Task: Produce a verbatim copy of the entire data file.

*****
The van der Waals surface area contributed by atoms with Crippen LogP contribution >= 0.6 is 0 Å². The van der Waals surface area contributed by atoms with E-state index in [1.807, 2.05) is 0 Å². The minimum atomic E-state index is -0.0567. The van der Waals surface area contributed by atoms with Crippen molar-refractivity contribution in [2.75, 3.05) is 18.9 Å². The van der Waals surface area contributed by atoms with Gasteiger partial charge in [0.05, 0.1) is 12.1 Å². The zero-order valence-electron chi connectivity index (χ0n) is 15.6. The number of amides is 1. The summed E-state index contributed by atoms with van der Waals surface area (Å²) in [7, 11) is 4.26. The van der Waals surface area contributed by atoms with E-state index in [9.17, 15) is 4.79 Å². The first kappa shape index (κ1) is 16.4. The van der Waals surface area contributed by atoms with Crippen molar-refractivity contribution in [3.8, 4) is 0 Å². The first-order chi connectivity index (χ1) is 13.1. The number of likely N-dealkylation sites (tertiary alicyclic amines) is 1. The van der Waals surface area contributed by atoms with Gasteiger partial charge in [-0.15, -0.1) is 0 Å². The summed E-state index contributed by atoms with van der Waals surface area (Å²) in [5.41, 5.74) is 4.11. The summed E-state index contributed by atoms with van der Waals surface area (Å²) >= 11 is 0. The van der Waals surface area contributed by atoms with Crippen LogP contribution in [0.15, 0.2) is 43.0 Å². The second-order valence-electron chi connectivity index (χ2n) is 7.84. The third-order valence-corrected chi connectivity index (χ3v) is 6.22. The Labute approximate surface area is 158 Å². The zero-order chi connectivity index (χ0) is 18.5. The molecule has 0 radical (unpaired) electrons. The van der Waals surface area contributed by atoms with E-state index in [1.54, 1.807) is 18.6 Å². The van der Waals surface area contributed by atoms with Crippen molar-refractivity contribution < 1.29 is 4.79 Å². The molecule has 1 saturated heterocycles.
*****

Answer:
The van der Waals surface area contributed by atoms with Crippen LogP contribution >= 0.6 is 0 Å². The van der Waals surface area contributed by atoms with E-state index in [1.807, 2.05) is 0 Å². The minimum atomic E-state index is -0.0567. The van der Waals surface area contributed by atoms with Crippen molar-refractivity contribution in [2.75, 3.05) is 18.9 Å². The van der Waals surface area contributed by atoms with Gasteiger partial charge in [0.05, 0.1) is 12.1 Å². The zero-order valence-electron chi connectivity index (χ0n) is 15.6. The number of amides is 1. The summed E-state index contributed by atoms with van der Waals surface area (Å²) in [7, 11) is 4.26. The van der Waals surface area contributed by atoms with E-state index in [9.17, 15) is 4.79 Å². The first kappa shape index (κ1) is 16.4. The van der Waals surface area contributed by atoms with Crippen molar-refractivity contribution in [3.8, 4) is 0 Å². The first-order chi connectivity index (χ1) is 13.1. The number of likely N-dealkylation sites (tertiary alicyclic amines) is 1. The van der Waals surface area contributed by atoms with Gasteiger partial charge in [-0.15, -0.1) is 0 Å². The summed E-state index contributed by atoms with van der Waals surface area (Å²) in [5.41, 5.74) is 4.11. The summed E-state index contributed by atoms with van der Waals surface area (Å²) >= 11 is 0. The van der Waals surface area contributed by atoms with Crippen LogP contribution in [0.15, 0.2) is 43.0 Å². The second-order valence-electron chi connectivity index (χ2n) is 7.84. The third-order valence-corrected chi connectivity index (χ3v) is 6.22. The Labute approximate surface area is 158 Å². The zero-order chi connectivity index (χ0) is 18.5. The molecule has 0 radical (unpaired) electrons. The van der Waals surface area contributed by atoms with E-state index in [1.54, 1.807) is 18.6 Å². The van der Waals surface area contributed by atoms with Crippen molar-refractivity contribution < 1.29 is 4.79 Å². The molecule has 1 saturated heterocycles.